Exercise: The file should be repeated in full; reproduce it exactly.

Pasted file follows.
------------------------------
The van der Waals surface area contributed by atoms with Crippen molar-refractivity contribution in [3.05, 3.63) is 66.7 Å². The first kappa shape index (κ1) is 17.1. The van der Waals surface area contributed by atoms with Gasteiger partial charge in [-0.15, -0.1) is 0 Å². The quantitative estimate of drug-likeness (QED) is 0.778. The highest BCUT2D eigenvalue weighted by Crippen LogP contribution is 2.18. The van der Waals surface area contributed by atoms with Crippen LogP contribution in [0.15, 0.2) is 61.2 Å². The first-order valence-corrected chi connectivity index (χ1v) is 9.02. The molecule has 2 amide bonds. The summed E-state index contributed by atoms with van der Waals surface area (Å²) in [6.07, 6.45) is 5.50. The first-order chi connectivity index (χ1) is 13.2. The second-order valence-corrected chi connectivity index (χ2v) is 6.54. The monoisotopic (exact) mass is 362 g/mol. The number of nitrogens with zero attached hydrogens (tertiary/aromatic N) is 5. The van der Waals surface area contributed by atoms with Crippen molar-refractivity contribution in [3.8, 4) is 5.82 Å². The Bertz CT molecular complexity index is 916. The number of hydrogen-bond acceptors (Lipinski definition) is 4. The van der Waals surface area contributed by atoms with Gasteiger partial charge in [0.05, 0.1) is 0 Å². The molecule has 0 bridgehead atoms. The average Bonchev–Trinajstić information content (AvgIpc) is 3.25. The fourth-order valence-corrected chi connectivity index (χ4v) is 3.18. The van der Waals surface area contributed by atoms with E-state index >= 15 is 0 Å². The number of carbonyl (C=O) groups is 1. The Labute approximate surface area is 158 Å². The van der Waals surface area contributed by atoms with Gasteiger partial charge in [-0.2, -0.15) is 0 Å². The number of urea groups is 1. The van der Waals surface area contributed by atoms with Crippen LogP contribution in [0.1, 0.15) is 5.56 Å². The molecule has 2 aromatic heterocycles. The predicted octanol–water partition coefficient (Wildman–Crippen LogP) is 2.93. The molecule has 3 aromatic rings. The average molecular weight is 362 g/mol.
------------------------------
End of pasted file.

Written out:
The van der Waals surface area contributed by atoms with Crippen molar-refractivity contribution in [3.05, 3.63) is 66.7 Å². The first kappa shape index (κ1) is 17.1. The van der Waals surface area contributed by atoms with Gasteiger partial charge in [-0.15, -0.1) is 0 Å². The quantitative estimate of drug-likeness (QED) is 0.778. The highest BCUT2D eigenvalue weighted by Crippen LogP contribution is 2.18. The van der Waals surface area contributed by atoms with Crippen LogP contribution in [0.15, 0.2) is 61.2 Å². The first-order valence-corrected chi connectivity index (χ1v) is 9.02. The molecule has 2 amide bonds. The summed E-state index contributed by atoms with van der Waals surface area (Å²) in [6.07, 6.45) is 5.50. The first-order chi connectivity index (χ1) is 13.2. The second-order valence-corrected chi connectivity index (χ2v) is 6.54. The monoisotopic (exact) mass is 362 g/mol. The number of nitrogens with zero attached hydrogens (tertiary/aromatic N) is 5. The van der Waals surface area contributed by atoms with Crippen molar-refractivity contribution in [3.8, 4) is 5.82 Å². The Bertz CT molecular complexity index is 916. The number of hydrogen-bond acceptors (Lipinski definition) is 4. The van der Waals surface area contributed by atoms with Gasteiger partial charge in [0.05, 0.1) is 0 Å². The molecule has 0 bridgehead atoms. The average Bonchev–Trinajstić information content (AvgIpc) is 3.25. The fourth-order valence-corrected chi connectivity index (χ4v) is 3.18. The van der Waals surface area contributed by atoms with E-state index >= 15 is 0 Å². The number of carbonyl (C=O) groups is 1. The Labute approximate surface area is 158 Å². The van der Waals surface area contributed by atoms with Gasteiger partial charge in [-0.2, -0.15) is 0 Å². The number of urea groups is 1. The van der Waals surface area contributed by atoms with Crippen LogP contribution in [0.1, 0.15) is 5.56 Å². The molecule has 2 aromatic heterocycles. The predicted octanol–water partition coefficient (Wildman–Crippen LogP) is 2.93. The molecule has 3 aromatic rings. The average molecular weight is 362 g/mol.